25 June 2022
  • 25 June 2022

The Unthanks: interview with Becky Unthank for Mill

on 1 May 2019 0

The Unthanks are folk troubadours in the classic tradition. We spoke to Rachel about keeping the flame alive.

Since The Unthanks released their first album in 2005, Tyneside siblings Becky and Rachel Unthank have accumulated a barrage of awards and critical acclaim. 

Their restless musical journey has involved collaborations with Sting, Paul Hartnoll from Orbital, the Royal Liverpool Philharmonic Orchestra and the Brighouse and Rastrick Brass Band.

They’ve also interpreted songs by writers as diverse as Rudyard Kipling, Robert Wyatt, Anohni and Molly Drake, mother of the late Nick. Since 2009 they’ve expanded their sound with a full band.

The constant beating heart of these wide-ranging escapades are The Unthanks’ terribly sad, utterly gorgeous vocals and their commitment to preserving real-life tales.

You’ve performed in large venues all over the world, but your current tour involves a visit to Paisley Arts Centre. What brought you there?

We’re always keen to go to places we haven’t been to before. On this tour it’s just the three of us, me, Becky and Niopha [Keegan] singing unaccompanied, so that allows us to go to some smaller venues. It’s easier to travel, although saying that the girls are now bringing babies along!

You enjoy stretching yourselves?

We just love music and we’re always looking for different ways of telling stories through music. When we started it was just me and Becky singing unaccompanied.

We’ve always thought we should do that again as a project, and it felt like the right time to do it now. You never know what’s going to come up, we really thrive on having new experiences.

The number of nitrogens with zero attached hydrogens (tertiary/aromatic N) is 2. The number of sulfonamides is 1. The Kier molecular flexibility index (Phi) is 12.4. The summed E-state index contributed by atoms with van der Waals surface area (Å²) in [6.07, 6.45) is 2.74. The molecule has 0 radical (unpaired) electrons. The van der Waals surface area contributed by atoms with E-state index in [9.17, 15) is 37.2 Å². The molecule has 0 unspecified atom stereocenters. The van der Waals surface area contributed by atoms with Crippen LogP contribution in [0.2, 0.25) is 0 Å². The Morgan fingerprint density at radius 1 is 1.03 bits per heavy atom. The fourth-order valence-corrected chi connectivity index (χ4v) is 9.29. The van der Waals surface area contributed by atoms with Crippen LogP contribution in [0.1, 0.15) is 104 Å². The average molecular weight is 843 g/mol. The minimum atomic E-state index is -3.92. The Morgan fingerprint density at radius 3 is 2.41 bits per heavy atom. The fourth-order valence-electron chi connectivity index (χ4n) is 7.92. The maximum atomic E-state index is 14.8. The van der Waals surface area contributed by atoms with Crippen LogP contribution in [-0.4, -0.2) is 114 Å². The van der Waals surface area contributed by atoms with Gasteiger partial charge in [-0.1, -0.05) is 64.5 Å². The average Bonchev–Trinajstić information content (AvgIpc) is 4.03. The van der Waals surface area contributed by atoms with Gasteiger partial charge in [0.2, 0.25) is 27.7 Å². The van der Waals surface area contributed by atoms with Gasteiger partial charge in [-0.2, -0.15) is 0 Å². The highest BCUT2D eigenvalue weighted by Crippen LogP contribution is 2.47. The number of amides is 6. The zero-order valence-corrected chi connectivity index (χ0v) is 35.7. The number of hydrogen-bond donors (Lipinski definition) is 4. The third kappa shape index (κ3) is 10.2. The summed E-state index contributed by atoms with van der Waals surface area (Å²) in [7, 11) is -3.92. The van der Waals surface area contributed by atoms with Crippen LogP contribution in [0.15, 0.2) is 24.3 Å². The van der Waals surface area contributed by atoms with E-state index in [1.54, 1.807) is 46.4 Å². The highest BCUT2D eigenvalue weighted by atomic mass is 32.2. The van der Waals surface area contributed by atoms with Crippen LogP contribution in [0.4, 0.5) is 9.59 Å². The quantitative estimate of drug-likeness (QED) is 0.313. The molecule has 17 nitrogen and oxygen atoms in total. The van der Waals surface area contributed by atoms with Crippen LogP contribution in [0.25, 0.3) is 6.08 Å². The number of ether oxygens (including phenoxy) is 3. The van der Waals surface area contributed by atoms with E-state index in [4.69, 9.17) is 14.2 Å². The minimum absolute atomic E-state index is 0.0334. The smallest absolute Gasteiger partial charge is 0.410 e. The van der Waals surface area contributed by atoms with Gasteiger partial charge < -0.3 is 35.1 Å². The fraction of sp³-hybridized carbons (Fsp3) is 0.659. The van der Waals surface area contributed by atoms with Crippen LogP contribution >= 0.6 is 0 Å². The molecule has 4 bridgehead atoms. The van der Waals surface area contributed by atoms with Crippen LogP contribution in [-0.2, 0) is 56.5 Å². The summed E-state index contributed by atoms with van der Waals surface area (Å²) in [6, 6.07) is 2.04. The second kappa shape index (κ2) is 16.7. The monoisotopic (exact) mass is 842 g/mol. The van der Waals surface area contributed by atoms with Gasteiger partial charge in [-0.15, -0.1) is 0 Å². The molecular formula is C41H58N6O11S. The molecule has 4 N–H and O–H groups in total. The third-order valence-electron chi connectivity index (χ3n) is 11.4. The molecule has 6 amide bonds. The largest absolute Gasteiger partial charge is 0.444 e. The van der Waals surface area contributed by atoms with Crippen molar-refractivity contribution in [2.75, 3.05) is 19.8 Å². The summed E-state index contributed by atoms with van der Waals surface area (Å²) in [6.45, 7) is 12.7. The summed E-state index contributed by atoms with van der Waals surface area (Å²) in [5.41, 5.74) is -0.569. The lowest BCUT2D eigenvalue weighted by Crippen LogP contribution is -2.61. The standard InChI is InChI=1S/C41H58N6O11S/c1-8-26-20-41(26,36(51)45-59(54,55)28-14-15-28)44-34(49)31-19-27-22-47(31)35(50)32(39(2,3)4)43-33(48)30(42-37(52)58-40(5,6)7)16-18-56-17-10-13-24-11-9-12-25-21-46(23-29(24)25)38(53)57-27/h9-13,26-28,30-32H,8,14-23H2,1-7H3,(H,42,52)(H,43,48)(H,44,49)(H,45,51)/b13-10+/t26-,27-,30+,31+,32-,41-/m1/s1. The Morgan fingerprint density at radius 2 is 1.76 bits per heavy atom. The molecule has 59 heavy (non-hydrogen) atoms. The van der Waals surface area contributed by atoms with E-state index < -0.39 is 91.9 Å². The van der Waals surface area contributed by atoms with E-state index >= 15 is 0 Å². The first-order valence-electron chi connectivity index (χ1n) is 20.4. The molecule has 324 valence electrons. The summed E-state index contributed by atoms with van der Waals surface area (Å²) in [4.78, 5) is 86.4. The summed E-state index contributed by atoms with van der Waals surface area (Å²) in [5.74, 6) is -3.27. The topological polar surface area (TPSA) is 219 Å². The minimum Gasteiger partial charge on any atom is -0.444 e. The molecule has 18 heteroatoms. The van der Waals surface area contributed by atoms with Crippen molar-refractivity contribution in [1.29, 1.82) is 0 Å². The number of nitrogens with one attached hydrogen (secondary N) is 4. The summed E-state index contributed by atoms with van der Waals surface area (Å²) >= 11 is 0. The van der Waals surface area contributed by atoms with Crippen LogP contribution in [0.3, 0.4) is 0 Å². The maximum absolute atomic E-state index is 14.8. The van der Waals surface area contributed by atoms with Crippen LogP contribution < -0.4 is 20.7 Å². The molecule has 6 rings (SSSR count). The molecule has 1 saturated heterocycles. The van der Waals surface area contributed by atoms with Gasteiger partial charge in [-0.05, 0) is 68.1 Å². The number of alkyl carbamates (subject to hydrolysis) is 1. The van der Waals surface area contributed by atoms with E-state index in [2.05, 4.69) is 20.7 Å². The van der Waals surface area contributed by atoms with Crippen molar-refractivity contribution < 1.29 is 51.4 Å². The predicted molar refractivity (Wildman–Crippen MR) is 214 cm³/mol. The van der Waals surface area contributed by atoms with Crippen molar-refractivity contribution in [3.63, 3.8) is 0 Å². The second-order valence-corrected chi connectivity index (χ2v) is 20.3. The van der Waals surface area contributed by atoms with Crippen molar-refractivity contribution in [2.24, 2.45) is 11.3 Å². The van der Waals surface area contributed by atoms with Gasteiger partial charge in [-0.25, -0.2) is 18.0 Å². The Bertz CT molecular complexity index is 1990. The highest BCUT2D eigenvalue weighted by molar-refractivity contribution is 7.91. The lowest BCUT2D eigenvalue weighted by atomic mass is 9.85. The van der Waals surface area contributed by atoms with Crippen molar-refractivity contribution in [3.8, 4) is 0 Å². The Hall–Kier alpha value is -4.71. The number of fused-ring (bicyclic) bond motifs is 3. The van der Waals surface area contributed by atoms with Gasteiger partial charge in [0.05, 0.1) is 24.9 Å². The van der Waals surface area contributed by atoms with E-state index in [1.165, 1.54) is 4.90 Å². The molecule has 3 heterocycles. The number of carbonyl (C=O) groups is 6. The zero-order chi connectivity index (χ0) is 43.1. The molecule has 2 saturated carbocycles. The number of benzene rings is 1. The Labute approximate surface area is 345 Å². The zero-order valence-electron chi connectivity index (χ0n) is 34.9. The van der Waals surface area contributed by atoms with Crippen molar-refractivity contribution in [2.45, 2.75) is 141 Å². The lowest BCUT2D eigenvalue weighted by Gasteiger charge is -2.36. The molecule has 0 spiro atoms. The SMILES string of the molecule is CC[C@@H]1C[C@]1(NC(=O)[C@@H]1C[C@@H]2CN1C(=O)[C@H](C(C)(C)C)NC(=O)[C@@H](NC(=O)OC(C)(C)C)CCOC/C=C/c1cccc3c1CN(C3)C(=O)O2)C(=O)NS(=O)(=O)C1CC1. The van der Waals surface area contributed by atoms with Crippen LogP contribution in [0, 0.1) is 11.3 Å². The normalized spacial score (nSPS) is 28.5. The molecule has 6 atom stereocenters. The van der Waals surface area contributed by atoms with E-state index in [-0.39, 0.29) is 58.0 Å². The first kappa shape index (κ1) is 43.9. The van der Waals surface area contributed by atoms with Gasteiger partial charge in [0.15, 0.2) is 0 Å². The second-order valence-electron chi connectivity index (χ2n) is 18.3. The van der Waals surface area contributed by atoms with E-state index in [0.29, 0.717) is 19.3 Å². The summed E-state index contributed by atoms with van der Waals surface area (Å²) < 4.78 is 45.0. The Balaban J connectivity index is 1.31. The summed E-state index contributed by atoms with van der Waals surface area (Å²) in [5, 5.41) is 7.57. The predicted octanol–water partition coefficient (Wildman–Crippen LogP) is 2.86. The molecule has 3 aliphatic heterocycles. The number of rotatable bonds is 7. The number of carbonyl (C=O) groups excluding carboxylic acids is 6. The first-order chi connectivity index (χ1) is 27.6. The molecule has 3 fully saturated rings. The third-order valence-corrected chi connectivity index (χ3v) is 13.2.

“With siblings you don’t need time to get into a comfortable zone, you’re already there”


Your latest release is a trilogy of albums titled Lines (Parts One, Two & Three). What can you tell us about that?

The first one is the First World War project we did in 2014, part of which was using lots of poetry, especially women poets. We put tunes to those words.

The second was when we worked with Maxine Peake on a play she wrote called The Last Testament of Lillian Bilocca. That was about Lillian and the women who campaigned and successfully changed the law for safety at sea after the 1968 Hull Triple Trawler Disaster.

We got to write the tunes and actually be in the play as well, which was a dream come true because we had to wear ‘60s hair and get-up.

What does the third part of the trilogy involve?

The Bronte Society wanted to mark Emily Bronte’s 200th birthday, so they commissioned us to look at her poems and write songs. We got to actually go to the Bronte’s parsonage home and record there.

Adrian our piano player, who composed the tunes, actually composed them on Emily’s piano, so that was quite exciting for him. We had to go there when the museum was shut at night, which was very atmospheric, there’s a great big churchyard outside. 

Storytelling is a huge part of the folk tradition, isn’t it?

We think of ourselves as storytellers. We were brought up in the folk scene and went to lots of folk clubs and festivals, so we were lucky enough to hear all these sing-arounds where adults told each other stories in the form of song.

I think that magical world always captured me and Becky and that’s what motivates us to sing, to tell those stories and pass them on.

When harmonising, do you think siblings have a unique advantage over singers who aren’t related?

It’s all about time spent together. You develop something instinctive which isn’t a magical thing, it’s just that you can anticipate feelings, thoughts and musical movements. It feels comfortable to try out things.

Obviously, there must also be something in your voices coming from the same DNA, you can’t replicate that. With siblings you don’t need time to get into a comfortable zone, you’re already there.

What do you remember of your time studying at Glasgow University?

Quite a lot of beer passed my lips! I’m extremely fond of Glasgow, I absolutely loved living there. When you’re that age it’s a seminal experience, it really imprints upon you. In a way I’m always trying to get back to Glasgow.

I’ve never been to Paisley, but you never know. I may have ended up at a party there, but I think I’d remember that!


The Unthanks performed at a sold out Paisley Arts Centre on 10th May 2019. This feature was published in Mill issue 5, May/June 2019. For more music features, click here. For updates on The Unthanks, visit their website.

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